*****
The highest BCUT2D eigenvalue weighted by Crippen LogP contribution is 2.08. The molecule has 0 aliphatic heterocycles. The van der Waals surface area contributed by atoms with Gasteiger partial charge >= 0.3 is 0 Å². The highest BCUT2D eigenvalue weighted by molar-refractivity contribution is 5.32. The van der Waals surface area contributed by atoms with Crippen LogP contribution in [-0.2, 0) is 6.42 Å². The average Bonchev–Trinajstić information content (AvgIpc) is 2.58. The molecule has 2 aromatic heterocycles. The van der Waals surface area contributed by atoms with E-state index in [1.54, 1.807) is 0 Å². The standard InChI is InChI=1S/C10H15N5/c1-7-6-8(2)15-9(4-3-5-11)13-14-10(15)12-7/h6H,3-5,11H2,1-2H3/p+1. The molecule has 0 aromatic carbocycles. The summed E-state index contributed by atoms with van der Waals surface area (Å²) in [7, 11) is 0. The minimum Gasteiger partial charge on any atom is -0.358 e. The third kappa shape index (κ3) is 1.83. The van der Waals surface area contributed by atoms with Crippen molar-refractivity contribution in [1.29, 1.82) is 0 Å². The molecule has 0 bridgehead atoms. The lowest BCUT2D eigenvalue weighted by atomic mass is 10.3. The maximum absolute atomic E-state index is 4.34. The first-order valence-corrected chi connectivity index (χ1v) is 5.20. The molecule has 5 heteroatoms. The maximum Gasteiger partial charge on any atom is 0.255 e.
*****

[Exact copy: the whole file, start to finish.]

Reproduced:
The highest BCUT2D eigenvalue weighted by Crippen LogP contribution is 2.08. The molecule has 0 aliphatic heterocycles. The van der Waals surface area contributed by atoms with Gasteiger partial charge >= 0.3 is 0 Å². The highest BCUT2D eigenvalue weighted by molar-refractivity contribution is 5.32. The van der Waals surface area contributed by atoms with Crippen LogP contribution in [-0.2, 0) is 6.42 Å². The average Bonchev–Trinajstić information content (AvgIpc) is 2.58. The molecule has 2 aromatic heterocycles. The van der Waals surface area contributed by atoms with E-state index in [1.54, 1.807) is 0 Å². The standard InChI is InChI=1S/C10H15N5/c1-7-6-8(2)15-9(4-3-5-11)13-14-10(15)12-7/h6H,3-5,11H2,1-2H3/p+1. The molecule has 0 aromatic carbocycles. The summed E-state index contributed by atoms with van der Waals surface area (Å²) in [7, 11) is 0. The minimum Gasteiger partial charge on any atom is -0.358 e. The third kappa shape index (κ3) is 1.83. The van der Waals surface area contributed by atoms with Crippen molar-refractivity contribution in [1.29, 1.82) is 0 Å². The molecule has 0 bridgehead atoms. The lowest BCUT2D eigenvalue weighted by atomic mass is 10.3. The maximum absolute atomic E-state index is 4.34. The first-order valence-corrected chi connectivity index (χ1v) is 5.20. The molecule has 5 heteroatoms. The maximum Gasteiger partial charge on any atom is 0.255 e.